Battles against bad music

Characterized by extreme precision and its rhythmically complex structures, the quiet genre appropriately dubbed “math rock” is making an appearance here in Portland on Wednesday at the Doug Fir.

Characterized by extreme precision and its rhythmically complex structures, the quiet genre appropriately dubbed “math rock” is making an appearance here in Portland on Wednesday at the Doug Fir. This isn’t just any other creative doppelganger spawned from the post-punk era that emerged through underground music during the late ’80s, but its popularity is due in part to the highly-acclaimed band Battles and the incredibly talented rock mutants that comprise it.

Without a doubt, these true-to-life X-Men are going to be putting on an entertaining performance—showing off how masterfully they have honed their skills in manifesting their challenging time signatures, angular melodies and start-stop rhythmic prose into something that gives way to good ol’ rock ‘n’ roll.

This power trio consists of some major players that have already made their mark in this sort of genre and have also partaken in some reputable acts. Battles formed in 2002 by ex-Don Caballero and former member of Storm & Stress Ian Williams (guitar, keyboard), ex-Helmet and ex-Tomahawk member John Stanier (drums, extremely impractical cymbal height) and ex-Lynx Dave Konopka (guitar, bass). These guys came together in New York in what appears to be the merging of very influential forces that can only be reasonably compared to Captain Planet and his Planeteers.

Williams, known as a math rock pioneer to many (as well as serving in a cameo appearance during the film “High Fidelity” with John Cusack), started Battles after his departure from his former two bands in which he had contributed as the second guitarist on seven albums. Having left his mark as a multi-functional finger-tapping guitar genius, Williams left Chicago with enough brawn to take an avant-garde position in the realm of math rock, taking into account the many factors that would help facilitate and create a new, yet familiar, approach to shoveling out complex rhythms.

If you pay close attention during the show, you may catch the artist juggling with his intense loop system (a Gibson Echoplex) as he finagles the impossible: finger-tapping out the flawless and unique “robot rock” melody while he pumps out the intensely disciplined notes on the keyboard simultaneously. This alone instills true fascination.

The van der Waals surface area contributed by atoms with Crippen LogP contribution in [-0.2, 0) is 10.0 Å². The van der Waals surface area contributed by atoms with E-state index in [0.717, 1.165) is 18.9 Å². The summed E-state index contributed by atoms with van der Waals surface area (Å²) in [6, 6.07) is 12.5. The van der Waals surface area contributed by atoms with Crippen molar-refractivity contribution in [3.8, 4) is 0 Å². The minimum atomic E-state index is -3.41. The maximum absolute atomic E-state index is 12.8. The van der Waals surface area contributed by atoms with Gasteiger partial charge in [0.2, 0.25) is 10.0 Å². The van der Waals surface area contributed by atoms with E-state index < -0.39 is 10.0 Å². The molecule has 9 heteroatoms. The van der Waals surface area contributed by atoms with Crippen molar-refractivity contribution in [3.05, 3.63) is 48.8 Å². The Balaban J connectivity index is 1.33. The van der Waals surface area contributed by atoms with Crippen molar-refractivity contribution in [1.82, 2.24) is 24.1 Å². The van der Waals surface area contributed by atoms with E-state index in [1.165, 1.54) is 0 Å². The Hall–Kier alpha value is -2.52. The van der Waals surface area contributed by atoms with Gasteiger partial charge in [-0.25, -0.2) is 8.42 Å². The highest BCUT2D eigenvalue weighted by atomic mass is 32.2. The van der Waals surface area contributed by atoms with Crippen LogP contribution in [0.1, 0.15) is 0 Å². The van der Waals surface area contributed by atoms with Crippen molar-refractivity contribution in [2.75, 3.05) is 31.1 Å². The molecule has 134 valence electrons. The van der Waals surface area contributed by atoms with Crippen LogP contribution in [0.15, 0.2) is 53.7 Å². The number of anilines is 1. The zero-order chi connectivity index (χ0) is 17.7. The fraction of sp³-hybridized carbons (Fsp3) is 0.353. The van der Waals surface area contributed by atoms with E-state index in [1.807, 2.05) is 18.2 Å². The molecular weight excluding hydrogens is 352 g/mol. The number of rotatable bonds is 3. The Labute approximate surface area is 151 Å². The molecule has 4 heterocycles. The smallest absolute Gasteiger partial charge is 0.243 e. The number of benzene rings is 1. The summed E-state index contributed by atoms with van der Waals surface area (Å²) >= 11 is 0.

The second Planeteer, John Stanier, who already gains recognition from just surviving the pressure that comes with the position of intense percussionist, has done so with a sense of stubbornness. Hailing from Baltimore, Stanier got his start serving as the drummer for the alternative-metal group Helmet, birthed by Oregon-native Page Hamilton. Persevering through the many line-up changes that the band Helmet had gone through, Stanier had gained prestige as a drummer known for his speed, endurance and precision, especially while performing live. He was interviewed in magazines such as Modern Drummer and cited influences like Neal Peart, the drummer for Rush.

What stands out with Stanier is that he stands by the fact that he never had any formal drum lessons growing up other than going to school at the University of South Florida to endure studying orchestral percussion. Another interesting fact about Stanier is that he is known for taking his Zildjian K ride and boosting it high (and I mean high) above his drum set, which I’m guessing is to either add to the entertainment effect of the show, or to just help keep his mind in focus. All in all, he’s a musician who deserves a bit of awe.

The third Planeteer, bassist and guitarist Dave Konopka, holds down his position with no apprehension. From just listening to a sample of Battles’ latest record “Gloss Drop,” due to be released in June, it’s clear that Konopka can hold his own with the other two virtuosos.

All there is left to really say is that if you are trying to go see a truly remarkable musical experience, as opposed to watching another band perform along the same old guidelines that live music adheres to, see these guys at the Doug Fir tomorrow. ?